A Phenomenological Study of Alternative Education School Leader Servant Leadership Characteristics in Texas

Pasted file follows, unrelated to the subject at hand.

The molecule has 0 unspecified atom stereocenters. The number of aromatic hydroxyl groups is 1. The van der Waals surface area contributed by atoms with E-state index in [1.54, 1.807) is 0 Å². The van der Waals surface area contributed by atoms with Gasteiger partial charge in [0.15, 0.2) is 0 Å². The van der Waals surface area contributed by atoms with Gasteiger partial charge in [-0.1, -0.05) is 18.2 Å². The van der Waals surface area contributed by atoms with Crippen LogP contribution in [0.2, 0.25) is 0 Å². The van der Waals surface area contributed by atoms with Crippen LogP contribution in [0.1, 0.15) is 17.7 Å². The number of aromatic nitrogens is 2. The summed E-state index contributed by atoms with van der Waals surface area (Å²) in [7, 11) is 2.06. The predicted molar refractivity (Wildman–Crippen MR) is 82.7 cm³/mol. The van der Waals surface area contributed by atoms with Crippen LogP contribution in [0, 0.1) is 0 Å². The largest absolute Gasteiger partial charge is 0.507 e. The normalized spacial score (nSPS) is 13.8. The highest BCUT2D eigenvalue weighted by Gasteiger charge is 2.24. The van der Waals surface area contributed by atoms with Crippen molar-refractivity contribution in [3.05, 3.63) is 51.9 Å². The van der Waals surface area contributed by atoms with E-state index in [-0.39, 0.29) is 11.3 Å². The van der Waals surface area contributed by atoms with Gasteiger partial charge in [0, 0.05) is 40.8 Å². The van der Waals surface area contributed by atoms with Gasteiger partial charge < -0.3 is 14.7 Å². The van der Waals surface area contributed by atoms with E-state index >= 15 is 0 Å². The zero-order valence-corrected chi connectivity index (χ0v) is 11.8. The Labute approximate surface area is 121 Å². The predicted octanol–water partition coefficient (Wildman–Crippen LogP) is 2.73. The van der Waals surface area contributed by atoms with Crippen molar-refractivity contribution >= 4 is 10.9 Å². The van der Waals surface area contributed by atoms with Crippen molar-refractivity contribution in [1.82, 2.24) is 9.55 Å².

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Alternative education schools provide marginalized students a different method of achieving success in school. The problem facing alternative education schools of choice (AESOC) in Texas was the lack of defined servant leadership characteristics and how those characteristics further the mission of AESOC. Studies have linked servant leadership characteristics with effective alternative school practices in general. The purpose of the phenomenological study was to explore what servant leadership characteristics are revealed in the lived experiences of exemplary leaders of AESOC in Texas and how those characteristics advance the mission of AESOC. Research identifying characteristics of effective AESOC leaders was lacking. Servant leadership and social learning theory provide the theoretical framework. Research Question 1 explored What servant leader characteristics are exhibited by AESOC leaders’ lived experiences in Texas. The second research question looked at how servant leadership characteristics exhibited by AESOC leaders’ lived experiences advance the mission of AESOC. Social learning factors improve student success in schools of choice. Semi-structured interviews, conducted through teleconferencing, explored the lived experiences of 20 exemplary alternative education leaders in Texas. Relationships were the overarching theme influencing themes of mission and vision, leadership styles, accountability, and respect. Exemplary AESOC leaders exhibit characteristics comparable to servant leadership. These characteristics further the mission of the AESOC. Further research is needed to determine if leaders other than AESOC leaders exhibit servant leader characteristics.